Remote Access to PHI Subject of New ONC Initiative

The Office of the National Coordinator for Health IT (ONC) recently launched a Privacy & Security Mobile Device project. Today I received an email about it.

Privacy and Security Mobile Device Good Practices Project Launched

ONC’s Office of the Chief Privacy Officer (OCPO), in working with the HHS Office for Civil Rights (OCR), recently launched a Privacy & Security Mobile Device project.

The project goal is to develop an effective and practical way to bring awareness and understanding to those in the clinical sector to help them better secure and protect health information while using mobile devices (e.g., laptops, tablets, and smartphones). Building on the existing HHS HIPAA Security Rule – Remote Use Guidance, the project is designed to identify privacy and security good practices for mobile devices. Identified good practices and use cases will be communicated in plain, practical, and easy to understand language for health care providers, professionals, and other entities.

HHS will be looking for your input. Stay tuned for a public roundtable this Spring.

The proliferation of laptops, smartphones, and tablets and their use to access Protected Health Information (PHI) of patients has lots of people worried. Some of the largest breaches of data reported have been through the loss of laptop computers. In November 2010, ONC developed a document on Cybersecurity: 10 Best Practices for the Small Healthcare Environment relating to offices and networks. The problem is that during the last 18 months, smartphones and tablet computers like iPads and Kindles that can access the Internet have become ubiquitous.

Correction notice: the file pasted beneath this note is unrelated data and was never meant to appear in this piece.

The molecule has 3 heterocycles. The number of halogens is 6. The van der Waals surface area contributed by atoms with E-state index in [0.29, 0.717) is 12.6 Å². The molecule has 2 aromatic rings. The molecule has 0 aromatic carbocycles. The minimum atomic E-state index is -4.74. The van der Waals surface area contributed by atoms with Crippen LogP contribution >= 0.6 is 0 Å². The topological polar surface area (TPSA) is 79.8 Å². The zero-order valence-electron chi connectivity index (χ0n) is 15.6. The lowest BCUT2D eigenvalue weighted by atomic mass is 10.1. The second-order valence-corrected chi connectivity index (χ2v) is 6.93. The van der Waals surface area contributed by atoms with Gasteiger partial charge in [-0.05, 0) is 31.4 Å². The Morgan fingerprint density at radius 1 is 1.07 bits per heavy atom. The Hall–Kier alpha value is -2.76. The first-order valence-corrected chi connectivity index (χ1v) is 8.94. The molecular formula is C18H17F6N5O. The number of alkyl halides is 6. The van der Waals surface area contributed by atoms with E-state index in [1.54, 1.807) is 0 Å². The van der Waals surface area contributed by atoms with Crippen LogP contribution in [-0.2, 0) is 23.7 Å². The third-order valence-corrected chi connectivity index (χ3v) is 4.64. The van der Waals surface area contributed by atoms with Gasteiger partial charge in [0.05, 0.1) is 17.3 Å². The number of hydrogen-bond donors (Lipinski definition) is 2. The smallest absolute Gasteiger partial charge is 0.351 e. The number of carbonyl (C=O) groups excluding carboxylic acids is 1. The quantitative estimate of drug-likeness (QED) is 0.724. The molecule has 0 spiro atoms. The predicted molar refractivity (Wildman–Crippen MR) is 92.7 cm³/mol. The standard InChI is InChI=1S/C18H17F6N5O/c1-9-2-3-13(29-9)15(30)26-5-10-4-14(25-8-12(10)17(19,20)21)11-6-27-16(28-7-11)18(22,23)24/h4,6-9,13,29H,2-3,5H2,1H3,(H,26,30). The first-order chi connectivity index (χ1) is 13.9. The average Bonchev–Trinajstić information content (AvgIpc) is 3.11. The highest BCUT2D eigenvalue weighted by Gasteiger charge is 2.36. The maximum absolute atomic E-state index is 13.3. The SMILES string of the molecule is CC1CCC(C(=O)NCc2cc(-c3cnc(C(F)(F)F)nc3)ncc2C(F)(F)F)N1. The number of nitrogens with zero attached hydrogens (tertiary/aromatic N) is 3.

The biggest problem with using these devices to remotely access PHI is that there are not yet security protocols and procedures in most organizations aimed at guaranteeing the privacy of the PHI accessed remotely.

Imagine for a moment: your physician is sitting in a coffee bar with a public wi-fi when s/he gets a call that you need an emergency refill of your blood pressure medication. The doctor uses a smartphone to login to the ePrescribing software used by the practice and sends the prescription to your pharmacy. Doctor finishes the cup of coffee, slips the phone into a jacket pocket and gets up to leave the shop. Unfortunately, the phone does not make it into the pocket and winds up on the chair as the doctor leaves.

You know the rest of the story. Someone finds the phone and messes around with it while deciding whether to try to find the owner. Since Finder can start everything on the phone (you see, there is no password), they can go right back to the last app used to see what the owner was doing. Since Doctor had the browser set to save passwords, Finder can log right into the ePrescribing software. . . .

Unfortunately, additional scenarios are also possible. That public wi-fi is known to everyone in the neighborhood and there are a couple of folks who sit around drinking their coffee capturing usernames and passwords from insecure sites. Who knows what they are capturing and accessing . . . maybe your username and password for your organization’s network!

The biggest concern with mobile devices is that they have proliferated so rapidly that organizations have not had the opportunity to develop protocols and adequately train staff members to have some semblance of a guarantee that PHI is secure. So ONC is doing what it can to shed some light on the subject and increase awareness.

In the meantime, this article has 5 security tips for your smartphone or tablet.

What is your organization’s policy about accessing protected health information remotely? Do you have policies?

Please share your comments below.

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